Happy Valley and Penn State’s Immorality Problem is an American Problem

by on August 31st, 2010
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State College Police Detective Deirdri Fishel: Everyone looks at it as the picture perfect postcard, and for the most part, it’s really what it is. Central Pennsylvania is a very rural area, and then in the middle of it, this community popped up around Penn State University. It’s not a high crime area and you can walk to the grocery store at night if you want to, because it’s this idyllic community — Everybody here is happy … nothing ever goes wrong in Happy Valley. But underneath lies the fact that there is violent crime occurring, and unfortunately, a lot of that crime is within households. In the last 2 years my unit has handled over 500 cases of domestic violence, and for a couple of years all of our homicides in Centre County were a result of domestic violence. Meaning if you were not in a domestic violence relationship it’s a pretty safe area, but if you can’t be safe in your own home does it matter whether the community is safe.

That is how Detective Fishel introduced the trailer to “Telling Amy’s Story,” produced by Penn State Broadcasting, which tells the story of Amy Homan-McGee who was killed by her husband in November of 2001 in her Happy Valley home. The documentary addresses issues including stopping domestic violence and interfering in an abuse situation. The Happy Valley community kept silent even though they had seen signs of long-term domestic violence before the murder.

Happy Valley is a college town economically and demographically dominated by Penn State and particularly its football program. However, under the surface of this idyllic community and storied football program is the sinister life of a very private community, as exemplified by Amy’s story, and now by the Penn State scandal of sexual assault on boys by its assistant football coach under coaching icon Joe Paterno, Jerry Sandusky.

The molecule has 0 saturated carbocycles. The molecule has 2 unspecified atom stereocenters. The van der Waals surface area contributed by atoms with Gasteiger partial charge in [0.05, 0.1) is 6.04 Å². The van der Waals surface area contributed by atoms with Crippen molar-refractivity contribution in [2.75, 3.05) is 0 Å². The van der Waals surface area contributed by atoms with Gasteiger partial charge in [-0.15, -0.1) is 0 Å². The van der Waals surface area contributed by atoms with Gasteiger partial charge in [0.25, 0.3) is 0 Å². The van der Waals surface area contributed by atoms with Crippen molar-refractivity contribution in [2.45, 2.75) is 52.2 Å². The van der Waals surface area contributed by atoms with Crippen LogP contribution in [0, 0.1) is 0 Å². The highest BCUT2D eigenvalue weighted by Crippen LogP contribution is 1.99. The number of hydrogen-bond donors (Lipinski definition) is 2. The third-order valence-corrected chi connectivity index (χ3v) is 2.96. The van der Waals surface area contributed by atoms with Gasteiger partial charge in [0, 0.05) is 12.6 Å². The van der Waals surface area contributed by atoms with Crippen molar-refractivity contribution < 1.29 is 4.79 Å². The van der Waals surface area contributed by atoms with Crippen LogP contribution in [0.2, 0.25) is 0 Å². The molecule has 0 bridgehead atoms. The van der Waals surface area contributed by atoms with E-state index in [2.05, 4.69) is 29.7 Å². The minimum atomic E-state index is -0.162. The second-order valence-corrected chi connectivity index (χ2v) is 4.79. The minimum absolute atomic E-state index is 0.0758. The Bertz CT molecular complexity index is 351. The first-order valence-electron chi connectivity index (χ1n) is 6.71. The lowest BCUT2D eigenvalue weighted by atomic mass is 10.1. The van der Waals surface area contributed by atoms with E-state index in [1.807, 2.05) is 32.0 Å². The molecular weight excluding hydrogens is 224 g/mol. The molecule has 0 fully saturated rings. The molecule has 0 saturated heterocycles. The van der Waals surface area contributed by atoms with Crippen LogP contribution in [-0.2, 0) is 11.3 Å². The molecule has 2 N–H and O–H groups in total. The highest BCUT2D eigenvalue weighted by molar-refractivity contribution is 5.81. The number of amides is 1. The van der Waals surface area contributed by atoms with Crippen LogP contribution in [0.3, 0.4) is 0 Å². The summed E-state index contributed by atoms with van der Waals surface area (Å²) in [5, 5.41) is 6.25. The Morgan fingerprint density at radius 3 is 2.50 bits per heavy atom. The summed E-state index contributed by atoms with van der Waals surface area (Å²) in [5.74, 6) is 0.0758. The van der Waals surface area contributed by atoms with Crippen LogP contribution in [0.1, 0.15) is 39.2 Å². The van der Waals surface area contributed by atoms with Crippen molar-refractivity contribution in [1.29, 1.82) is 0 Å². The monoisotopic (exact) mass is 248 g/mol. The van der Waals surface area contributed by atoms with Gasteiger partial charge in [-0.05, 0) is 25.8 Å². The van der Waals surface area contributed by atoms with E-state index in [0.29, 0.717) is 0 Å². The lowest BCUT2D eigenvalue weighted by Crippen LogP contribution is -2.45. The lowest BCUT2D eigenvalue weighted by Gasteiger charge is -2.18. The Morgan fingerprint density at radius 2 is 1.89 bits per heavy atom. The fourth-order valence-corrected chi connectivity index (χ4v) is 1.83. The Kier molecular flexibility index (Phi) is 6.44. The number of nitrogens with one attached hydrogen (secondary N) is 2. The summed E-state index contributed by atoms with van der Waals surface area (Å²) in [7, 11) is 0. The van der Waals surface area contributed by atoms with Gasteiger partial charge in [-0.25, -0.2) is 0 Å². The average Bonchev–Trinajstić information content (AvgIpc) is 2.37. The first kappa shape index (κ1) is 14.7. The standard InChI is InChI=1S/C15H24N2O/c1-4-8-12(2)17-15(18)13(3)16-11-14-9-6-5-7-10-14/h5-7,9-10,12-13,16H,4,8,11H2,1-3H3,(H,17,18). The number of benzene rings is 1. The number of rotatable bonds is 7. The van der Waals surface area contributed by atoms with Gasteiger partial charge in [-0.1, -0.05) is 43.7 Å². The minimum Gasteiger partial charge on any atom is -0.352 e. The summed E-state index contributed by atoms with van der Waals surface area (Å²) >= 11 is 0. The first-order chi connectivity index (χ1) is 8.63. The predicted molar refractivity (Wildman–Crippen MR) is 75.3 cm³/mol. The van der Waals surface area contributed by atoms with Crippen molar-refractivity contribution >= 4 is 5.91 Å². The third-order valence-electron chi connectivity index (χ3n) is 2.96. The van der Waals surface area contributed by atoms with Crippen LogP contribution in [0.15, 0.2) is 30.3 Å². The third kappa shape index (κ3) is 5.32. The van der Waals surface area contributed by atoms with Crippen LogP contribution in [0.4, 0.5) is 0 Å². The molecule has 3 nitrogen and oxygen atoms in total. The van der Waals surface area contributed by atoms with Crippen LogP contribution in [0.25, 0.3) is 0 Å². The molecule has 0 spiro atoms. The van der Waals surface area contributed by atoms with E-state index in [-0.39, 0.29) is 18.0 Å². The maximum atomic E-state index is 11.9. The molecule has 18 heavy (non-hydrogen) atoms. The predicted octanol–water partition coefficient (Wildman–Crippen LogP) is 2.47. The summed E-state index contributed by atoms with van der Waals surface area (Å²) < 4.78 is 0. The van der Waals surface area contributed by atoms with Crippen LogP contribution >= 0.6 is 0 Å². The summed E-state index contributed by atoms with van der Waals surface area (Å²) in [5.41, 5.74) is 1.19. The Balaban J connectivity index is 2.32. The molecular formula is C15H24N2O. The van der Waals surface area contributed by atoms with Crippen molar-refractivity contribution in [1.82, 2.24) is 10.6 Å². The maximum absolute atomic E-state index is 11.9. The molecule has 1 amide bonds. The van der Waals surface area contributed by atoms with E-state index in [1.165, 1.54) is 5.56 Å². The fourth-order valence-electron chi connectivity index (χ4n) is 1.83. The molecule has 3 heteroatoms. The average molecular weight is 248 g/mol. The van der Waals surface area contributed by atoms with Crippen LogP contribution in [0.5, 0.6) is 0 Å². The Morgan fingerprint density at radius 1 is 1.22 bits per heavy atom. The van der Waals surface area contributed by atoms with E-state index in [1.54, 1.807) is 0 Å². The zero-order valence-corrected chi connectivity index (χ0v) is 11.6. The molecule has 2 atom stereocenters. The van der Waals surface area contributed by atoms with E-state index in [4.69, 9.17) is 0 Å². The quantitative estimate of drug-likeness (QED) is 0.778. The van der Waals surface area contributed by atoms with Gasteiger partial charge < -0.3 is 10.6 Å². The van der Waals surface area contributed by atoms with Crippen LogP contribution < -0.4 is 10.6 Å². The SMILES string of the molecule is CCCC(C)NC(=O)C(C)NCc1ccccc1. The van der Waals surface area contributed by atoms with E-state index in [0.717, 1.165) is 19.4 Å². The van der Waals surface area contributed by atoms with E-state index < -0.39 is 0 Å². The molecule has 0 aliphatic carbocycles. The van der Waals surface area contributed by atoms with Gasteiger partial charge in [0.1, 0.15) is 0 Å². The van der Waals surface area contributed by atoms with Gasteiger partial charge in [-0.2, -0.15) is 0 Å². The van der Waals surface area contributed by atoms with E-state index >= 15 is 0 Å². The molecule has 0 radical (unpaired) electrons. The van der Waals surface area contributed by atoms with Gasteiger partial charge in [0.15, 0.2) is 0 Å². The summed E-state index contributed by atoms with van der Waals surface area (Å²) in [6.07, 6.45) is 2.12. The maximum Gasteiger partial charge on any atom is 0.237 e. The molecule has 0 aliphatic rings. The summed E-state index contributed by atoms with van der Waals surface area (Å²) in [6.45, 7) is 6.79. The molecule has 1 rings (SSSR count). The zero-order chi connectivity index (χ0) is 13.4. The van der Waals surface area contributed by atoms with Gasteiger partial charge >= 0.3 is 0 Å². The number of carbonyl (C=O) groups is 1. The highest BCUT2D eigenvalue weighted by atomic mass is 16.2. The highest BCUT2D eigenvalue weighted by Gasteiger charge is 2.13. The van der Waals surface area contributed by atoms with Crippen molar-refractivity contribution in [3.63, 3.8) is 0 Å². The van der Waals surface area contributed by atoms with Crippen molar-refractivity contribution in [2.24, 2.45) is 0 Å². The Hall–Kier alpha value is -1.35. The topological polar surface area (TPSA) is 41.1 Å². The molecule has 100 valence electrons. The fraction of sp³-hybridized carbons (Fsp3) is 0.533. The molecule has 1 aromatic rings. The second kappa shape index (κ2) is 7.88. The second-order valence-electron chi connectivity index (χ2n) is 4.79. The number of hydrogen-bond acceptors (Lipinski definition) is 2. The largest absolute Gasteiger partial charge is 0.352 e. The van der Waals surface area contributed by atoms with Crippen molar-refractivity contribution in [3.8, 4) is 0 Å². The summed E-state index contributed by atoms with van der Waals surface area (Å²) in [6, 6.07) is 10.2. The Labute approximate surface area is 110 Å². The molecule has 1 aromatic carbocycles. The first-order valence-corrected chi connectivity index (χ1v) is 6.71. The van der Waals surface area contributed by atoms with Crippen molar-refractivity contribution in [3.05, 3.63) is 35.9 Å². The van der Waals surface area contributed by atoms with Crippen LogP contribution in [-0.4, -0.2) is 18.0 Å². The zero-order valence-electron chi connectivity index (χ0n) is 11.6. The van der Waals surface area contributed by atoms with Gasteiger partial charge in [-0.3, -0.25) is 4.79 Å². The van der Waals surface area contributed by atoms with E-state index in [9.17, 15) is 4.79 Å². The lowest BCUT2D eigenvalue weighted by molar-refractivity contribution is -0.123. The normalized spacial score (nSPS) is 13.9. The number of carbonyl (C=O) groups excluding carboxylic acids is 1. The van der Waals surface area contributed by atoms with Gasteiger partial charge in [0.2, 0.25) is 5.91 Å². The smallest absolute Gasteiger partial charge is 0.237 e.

Additionally, we have the unsolved mystery of what happened to Ray Gricar, Centre County’s esteemed district attorney. Gricar has been missing since April 15, 2005. Gricar’s car was found, but his laptop computer, keys, and wallet were missing. His laptop was found with the hard drive removed. Two months later, it’s destroyed remains were found on the banks of the Susquehanna River.

Gricar’s disappearance is relative to the Penn State scandal because in 1998 Gricar did not pursue charges against Sandusky for allegedly showering with an 11-year-old boy. Gricar apparently reviewed police reports, notes and recordings of two conversations that the police overheard between Sandusky and the boy’s mother.

So, Detective Fishel is wrong, everything did go wrong in Happy Valley. But, correctly, underneath the fact, there is violent crime occurring — murder as well as rape are violent crimes — and unfortunately, a lot of that crime is within Happy Valley’s households and its beloved Penn State.

It went wrong because of the influence of a deeply entrenched and powerful football culture. Football became a religion. Protecting the football program’s interest superseded all morality, causing the University, and those in the community who should have known, to look the other way when they learned an assistant football coach, Jerry Sandusky, was allegedly raping little boys.

Athletes and their affiliates over a lifetime of being coddled develop an ingrained sense of entitlement. Putting folks like Joe Paterno on a pedestal as if he is larger than life, and the cover-up of sexual abuse by Jerry Sandusky can be understood within the context that money corrupts.

High Schools, Colleges and Universities are celebrated by their sports teams’ prowess. Particularly Basketball and Football. Football programs such as Penn State’s means big money for their University. Happy Valley is economically viable because of the University.

Perhaps Ray Gricar, because of the evidence he had at the time, felt that the sexual abuse charges might not stick, and he therefore could not effectively stand firm against the political pressure of a case that involved a powerful hometown icon and a University so necessary to the economic wellbeing of the community.

Did Gricar commit suicide, and if he did, why? Could it have been something to do with his failure to prosecute Sandusky and the enormity of immorality that somehow he was being pressured to ignore.

To dissect most political and societal problems, one needs only to follow the money to find its root cause. It’s not just an aberration of Happy Valley or Penn State morality; it’s the same money virus that has infected America. The Happy Valley community kept silent even though there were signs of domestic violence, Penn State and Happy Valley’s deplorable acquiescence to the abuse of little boys and its attempt to cover-up its pedophilic scandal, and the whole reason for keeping these things under wraps was all about the money. Dan Rather on MSNBC said that Penn State was so “money-conscious” that their concern with profits was an “indication of what has happened to the country.”


Mariska Hargitay, Telling Amy’s Story — It’s Time to Talk, Huffington Post

Jack Cafferty, What role did the outsized influence of college sports play in the Penn State child sex abuse scandal?, CNN — The Cafferty File

Penn State Scandal Timeline: Key Dates In The Jerry Sandusky Sex Abuse Case, The Huffington Post

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